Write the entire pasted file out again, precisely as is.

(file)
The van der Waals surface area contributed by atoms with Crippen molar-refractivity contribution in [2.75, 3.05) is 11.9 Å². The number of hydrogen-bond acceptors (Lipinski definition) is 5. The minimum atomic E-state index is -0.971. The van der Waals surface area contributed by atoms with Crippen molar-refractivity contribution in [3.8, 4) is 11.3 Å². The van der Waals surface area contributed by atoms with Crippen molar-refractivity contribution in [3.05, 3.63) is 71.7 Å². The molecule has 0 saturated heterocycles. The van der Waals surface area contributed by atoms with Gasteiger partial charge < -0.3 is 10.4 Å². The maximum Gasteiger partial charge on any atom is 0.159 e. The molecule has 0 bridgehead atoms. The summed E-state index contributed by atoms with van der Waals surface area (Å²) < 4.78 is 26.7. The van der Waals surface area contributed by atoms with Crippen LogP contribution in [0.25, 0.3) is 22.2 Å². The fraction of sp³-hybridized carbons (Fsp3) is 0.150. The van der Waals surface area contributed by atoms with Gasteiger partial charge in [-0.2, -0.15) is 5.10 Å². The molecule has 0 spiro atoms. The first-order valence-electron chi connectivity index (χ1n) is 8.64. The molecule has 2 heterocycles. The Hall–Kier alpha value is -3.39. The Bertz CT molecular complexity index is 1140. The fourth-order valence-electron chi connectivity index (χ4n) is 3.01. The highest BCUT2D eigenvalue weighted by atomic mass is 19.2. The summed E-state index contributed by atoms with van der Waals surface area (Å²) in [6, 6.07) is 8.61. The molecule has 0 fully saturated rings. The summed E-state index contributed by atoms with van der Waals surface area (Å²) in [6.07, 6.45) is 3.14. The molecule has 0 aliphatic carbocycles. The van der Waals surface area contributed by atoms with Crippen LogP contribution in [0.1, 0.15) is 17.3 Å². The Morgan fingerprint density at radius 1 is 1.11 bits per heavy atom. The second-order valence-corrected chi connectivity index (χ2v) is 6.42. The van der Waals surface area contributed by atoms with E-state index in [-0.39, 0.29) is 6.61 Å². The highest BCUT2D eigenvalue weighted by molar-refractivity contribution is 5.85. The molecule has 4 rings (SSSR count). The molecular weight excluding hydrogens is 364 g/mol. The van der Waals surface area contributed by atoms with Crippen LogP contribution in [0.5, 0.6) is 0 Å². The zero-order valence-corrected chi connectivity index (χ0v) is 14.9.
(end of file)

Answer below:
The van der Waals surface area contributed by atoms with Crippen molar-refractivity contribution in [2.75, 3.05) is 11.9 Å². The number of hydrogen-bond acceptors (Lipinski definition) is 5. The minimum atomic E-state index is -0.971. The van der Waals surface area contributed by atoms with Crippen molar-refractivity contribution in [3.8, 4) is 11.3 Å². The van der Waals surface area contributed by atoms with Crippen molar-refractivity contribution in [3.05, 3.63) is 71.7 Å². The molecule has 0 saturated heterocycles. The van der Waals surface area contributed by atoms with Gasteiger partial charge < -0.3 is 10.4 Å². The maximum Gasteiger partial charge on any atom is 0.159 e. The molecule has 0 bridgehead atoms. The summed E-state index contributed by atoms with van der Waals surface area (Å²) < 4.78 is 26.7. The van der Waals surface area contributed by atoms with Crippen LogP contribution in [0.25, 0.3) is 22.2 Å². The fraction of sp³-hybridized carbons (Fsp3) is 0.150. The van der Waals surface area contributed by atoms with Gasteiger partial charge in [-0.2, -0.15) is 5.10 Å². The molecule has 0 spiro atoms. The first-order valence-electron chi connectivity index (χ1n) is 8.64. The molecule has 2 heterocycles. The Hall–Kier alpha value is -3.39. The Bertz CT molecular complexity index is 1140. The fourth-order valence-electron chi connectivity index (χ4n) is 3.01. The highest BCUT2D eigenvalue weighted by atomic mass is 19.2. The summed E-state index contributed by atoms with van der Waals surface area (Å²) in [6, 6.07) is 8.61. The molecule has 0 fully saturated rings. The summed E-state index contributed by atoms with van der Waals surface area (Å²) in [6.07, 6.45) is 3.14. The molecule has 0 aliphatic carbocycles. The van der Waals surface area contributed by atoms with Crippen LogP contribution in [0.1, 0.15) is 17.3 Å². The Morgan fingerprint density at radius 1 is 1.11 bits per heavy atom. The second-order valence-corrected chi connectivity index (χ2v) is 6.42. The van der Waals surface area contributed by atoms with E-state index in [-0.39, 0.29) is 6.61 Å². The highest BCUT2D eigenvalue weighted by molar-refractivity contribution is 5.85. The molecule has 4 rings (SSSR count). The molecular weight excluding hydrogens is 364 g/mol. The van der Waals surface area contributed by atoms with Crippen LogP contribution in [0.5, 0.6) is 0 Å². The zero-order valence-corrected chi connectivity index (χ0v) is 14.9.